Class-action lawsuit claims dealers and buyers were overcharged due to price-fixing cartel of five car-shipping companies
Motorists and businesses who bought or leased a new car between October 2006 and September 2015 could be entitled to compensation, following claims that five shipping companies conspired to fix the prices they charged for transporting new cars and vans to the UK. An estimated 80 per cent of motorists who purchased a car or van during the above period may have been overcharged as a result of the cartel.
The compensation could arise due to a group legal action that has been filed to the UK’s Competition Appeal Tribunal (CAT) under the Consumer Rights Act. The action claims five maritime carriers – MOL, “K” Line, NYK, WWL/EUKOR and CSAV – participated in a cartel the could have seen dealers overcharged for car delivery costs, with these costs passed on to the consumers and businesses who bought cars.
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Because the case is being lodged with the Competition Appeal Tribunal, affected buyers are automatically entered into the claim by default, and could receive compensation of up to £60 for every new car or light commercial vehicle bought or leased during the period. The total cost of the claim is estimated to be in excess of £150m.
Buyers of cars from makers including Ford, Vauxhall, Volkswagen, Peugeot, BMW, Mercedes, Nissan, Toyota, Citroen and Renault may be affected by the case, and those wishing to find out more or register their interest can go to https://www.cardeliverycharges.com.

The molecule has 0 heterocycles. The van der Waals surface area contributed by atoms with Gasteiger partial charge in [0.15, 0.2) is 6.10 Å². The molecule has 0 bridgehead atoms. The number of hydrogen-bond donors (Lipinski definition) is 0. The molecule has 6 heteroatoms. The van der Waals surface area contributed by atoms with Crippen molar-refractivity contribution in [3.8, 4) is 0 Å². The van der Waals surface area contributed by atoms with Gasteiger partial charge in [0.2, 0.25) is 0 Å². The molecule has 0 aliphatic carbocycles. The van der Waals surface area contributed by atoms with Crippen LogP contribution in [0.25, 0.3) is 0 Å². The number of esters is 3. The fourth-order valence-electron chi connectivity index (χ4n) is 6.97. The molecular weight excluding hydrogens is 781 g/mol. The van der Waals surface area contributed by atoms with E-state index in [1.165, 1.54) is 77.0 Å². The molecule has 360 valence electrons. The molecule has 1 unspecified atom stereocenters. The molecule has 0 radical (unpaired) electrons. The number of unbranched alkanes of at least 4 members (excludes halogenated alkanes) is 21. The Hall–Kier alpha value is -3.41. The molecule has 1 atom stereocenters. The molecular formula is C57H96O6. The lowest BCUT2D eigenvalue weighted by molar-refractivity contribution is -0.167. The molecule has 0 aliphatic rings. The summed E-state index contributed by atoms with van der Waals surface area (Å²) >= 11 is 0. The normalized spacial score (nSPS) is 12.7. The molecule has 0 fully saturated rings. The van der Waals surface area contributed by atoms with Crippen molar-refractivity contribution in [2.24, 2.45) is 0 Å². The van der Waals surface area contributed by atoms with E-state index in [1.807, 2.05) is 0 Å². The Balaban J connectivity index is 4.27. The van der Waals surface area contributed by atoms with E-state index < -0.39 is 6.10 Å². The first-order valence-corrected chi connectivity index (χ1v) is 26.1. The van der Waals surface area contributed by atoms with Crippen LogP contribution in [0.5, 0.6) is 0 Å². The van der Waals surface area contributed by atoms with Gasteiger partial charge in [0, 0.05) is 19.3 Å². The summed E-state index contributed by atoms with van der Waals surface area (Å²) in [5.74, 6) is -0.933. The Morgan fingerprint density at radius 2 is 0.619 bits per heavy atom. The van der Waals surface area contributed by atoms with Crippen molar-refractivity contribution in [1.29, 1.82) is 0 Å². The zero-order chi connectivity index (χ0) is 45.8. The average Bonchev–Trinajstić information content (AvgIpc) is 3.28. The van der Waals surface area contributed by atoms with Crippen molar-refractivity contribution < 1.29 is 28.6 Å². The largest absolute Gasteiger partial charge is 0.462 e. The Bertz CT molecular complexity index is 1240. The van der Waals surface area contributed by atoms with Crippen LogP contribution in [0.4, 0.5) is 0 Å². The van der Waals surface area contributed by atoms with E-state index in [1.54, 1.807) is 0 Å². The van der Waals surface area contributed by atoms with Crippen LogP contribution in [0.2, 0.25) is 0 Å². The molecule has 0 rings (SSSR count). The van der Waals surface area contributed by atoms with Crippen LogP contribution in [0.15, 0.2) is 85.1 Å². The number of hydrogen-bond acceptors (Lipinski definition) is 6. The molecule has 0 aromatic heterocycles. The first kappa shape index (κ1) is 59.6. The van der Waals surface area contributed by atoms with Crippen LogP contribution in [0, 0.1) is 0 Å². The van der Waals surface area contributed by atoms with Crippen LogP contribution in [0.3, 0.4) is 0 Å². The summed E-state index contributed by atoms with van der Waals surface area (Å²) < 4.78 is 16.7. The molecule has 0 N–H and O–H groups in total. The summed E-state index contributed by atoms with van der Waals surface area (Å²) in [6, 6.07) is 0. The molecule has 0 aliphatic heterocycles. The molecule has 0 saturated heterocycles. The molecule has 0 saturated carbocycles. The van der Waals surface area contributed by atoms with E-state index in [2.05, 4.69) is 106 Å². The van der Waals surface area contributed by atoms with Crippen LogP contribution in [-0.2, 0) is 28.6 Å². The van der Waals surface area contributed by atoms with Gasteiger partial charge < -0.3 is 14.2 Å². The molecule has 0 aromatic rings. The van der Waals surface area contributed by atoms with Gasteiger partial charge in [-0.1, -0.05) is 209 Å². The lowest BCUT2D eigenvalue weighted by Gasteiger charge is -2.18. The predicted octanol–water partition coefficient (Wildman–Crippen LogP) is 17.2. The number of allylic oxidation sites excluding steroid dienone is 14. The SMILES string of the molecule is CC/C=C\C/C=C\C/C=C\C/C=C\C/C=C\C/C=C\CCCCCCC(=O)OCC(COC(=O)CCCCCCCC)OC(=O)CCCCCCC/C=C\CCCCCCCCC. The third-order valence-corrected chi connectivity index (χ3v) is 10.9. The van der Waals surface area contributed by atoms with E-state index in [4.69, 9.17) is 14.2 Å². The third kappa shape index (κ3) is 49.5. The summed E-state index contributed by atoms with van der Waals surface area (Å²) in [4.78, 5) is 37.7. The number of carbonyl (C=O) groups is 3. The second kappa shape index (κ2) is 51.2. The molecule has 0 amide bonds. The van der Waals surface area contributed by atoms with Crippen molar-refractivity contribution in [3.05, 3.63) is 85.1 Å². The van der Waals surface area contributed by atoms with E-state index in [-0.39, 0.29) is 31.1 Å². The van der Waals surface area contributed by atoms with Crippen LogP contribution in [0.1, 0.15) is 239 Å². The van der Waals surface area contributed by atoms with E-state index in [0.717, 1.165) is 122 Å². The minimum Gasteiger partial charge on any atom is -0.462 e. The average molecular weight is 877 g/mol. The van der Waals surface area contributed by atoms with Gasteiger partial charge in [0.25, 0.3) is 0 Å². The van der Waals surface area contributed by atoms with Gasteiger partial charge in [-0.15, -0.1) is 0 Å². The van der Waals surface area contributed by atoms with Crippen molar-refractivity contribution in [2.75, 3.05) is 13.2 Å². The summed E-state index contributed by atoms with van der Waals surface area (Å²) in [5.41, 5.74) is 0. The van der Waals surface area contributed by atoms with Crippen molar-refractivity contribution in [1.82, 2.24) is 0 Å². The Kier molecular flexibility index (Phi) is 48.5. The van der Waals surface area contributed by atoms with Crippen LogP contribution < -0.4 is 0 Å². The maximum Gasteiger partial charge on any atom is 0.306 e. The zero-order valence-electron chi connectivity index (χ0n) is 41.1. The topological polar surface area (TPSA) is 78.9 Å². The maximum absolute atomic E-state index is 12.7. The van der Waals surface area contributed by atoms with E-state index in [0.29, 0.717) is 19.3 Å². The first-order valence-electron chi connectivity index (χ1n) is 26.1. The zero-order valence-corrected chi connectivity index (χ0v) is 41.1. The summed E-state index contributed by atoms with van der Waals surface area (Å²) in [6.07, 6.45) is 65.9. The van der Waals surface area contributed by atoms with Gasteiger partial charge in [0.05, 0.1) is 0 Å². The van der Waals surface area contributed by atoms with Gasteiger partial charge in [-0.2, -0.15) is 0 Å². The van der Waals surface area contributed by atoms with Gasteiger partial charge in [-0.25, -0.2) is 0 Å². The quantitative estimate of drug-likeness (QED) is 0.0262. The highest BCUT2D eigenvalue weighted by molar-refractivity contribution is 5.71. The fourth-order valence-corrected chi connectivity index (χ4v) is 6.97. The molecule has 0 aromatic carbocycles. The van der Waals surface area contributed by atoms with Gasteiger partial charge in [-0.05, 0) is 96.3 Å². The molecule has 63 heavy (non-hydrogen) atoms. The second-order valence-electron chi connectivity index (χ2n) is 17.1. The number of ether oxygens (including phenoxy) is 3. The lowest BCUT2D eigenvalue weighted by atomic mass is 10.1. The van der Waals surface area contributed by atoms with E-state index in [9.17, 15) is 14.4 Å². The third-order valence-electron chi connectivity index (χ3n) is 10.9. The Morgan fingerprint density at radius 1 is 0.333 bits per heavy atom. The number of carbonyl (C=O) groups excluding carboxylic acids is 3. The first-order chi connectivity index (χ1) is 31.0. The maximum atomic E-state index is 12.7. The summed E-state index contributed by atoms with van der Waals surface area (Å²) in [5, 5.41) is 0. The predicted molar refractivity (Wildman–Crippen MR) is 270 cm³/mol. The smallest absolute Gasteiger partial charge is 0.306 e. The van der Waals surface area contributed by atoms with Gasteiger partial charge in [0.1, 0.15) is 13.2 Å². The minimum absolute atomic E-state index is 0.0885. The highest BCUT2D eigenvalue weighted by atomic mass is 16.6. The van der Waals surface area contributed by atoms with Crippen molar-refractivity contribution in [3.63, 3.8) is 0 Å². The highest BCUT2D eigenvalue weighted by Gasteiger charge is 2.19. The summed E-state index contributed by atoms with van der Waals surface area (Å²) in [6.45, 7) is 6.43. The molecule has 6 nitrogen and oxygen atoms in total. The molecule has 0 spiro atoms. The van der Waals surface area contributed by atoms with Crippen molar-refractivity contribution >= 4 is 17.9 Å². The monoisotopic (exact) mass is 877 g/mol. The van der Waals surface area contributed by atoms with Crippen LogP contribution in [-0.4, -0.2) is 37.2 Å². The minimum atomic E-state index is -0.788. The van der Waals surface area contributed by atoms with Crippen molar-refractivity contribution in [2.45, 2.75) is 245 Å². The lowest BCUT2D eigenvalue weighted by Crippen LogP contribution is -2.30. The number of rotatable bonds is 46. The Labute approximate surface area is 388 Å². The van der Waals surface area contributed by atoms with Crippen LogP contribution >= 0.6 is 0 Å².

The case follows a ruling by the European Commission (EC) in 2018 that found all five of the shipping companies were involved in a cartel, with four of the five firms fined a total €395 million (£337m) for these practices – though MOL was granted immunity from fines due to early cooperation with the investigation.
The Commission found that the firms engaged in “market sharing, price fixing, customer allocation and capacity reduction, concerning deep sea [Interoceanic or intercontinental] car carrier services.”
The aims of these practices were, according to the EC, to ensure “that the car carriers would keep their respective businesses for certain customers and/or certain routes. They also aimed to preserve their position in the market and to maintain or increase prices, including by resisting requests for price reduction from certain customers.” Similar investigations by countries including Australia, China, American and South Africa resulted in fines exceeding $755 million (£586m).
The case is being spearheaded by Mark McLaren, previously of Which? magazine, who said: ““When UK consumers and businesses purchased or leased a new car, they paid more for the delivery of that car than they should have done, as a result of a long-running cartel by five of the world’s leading maritime shipping companies…I strongly believe that compensation should be paid when consumers are harmed by such deliberate, unlawful conduct.”
David Scott, from law firm Scott+Scott, which has been instructed by McLaren, said: “Claims of this kind, where very large numbers of class members each suffered losses that are too small to litigate individually, are precisely the types of claim that the UK collective actions regime was designed to facilitate.”
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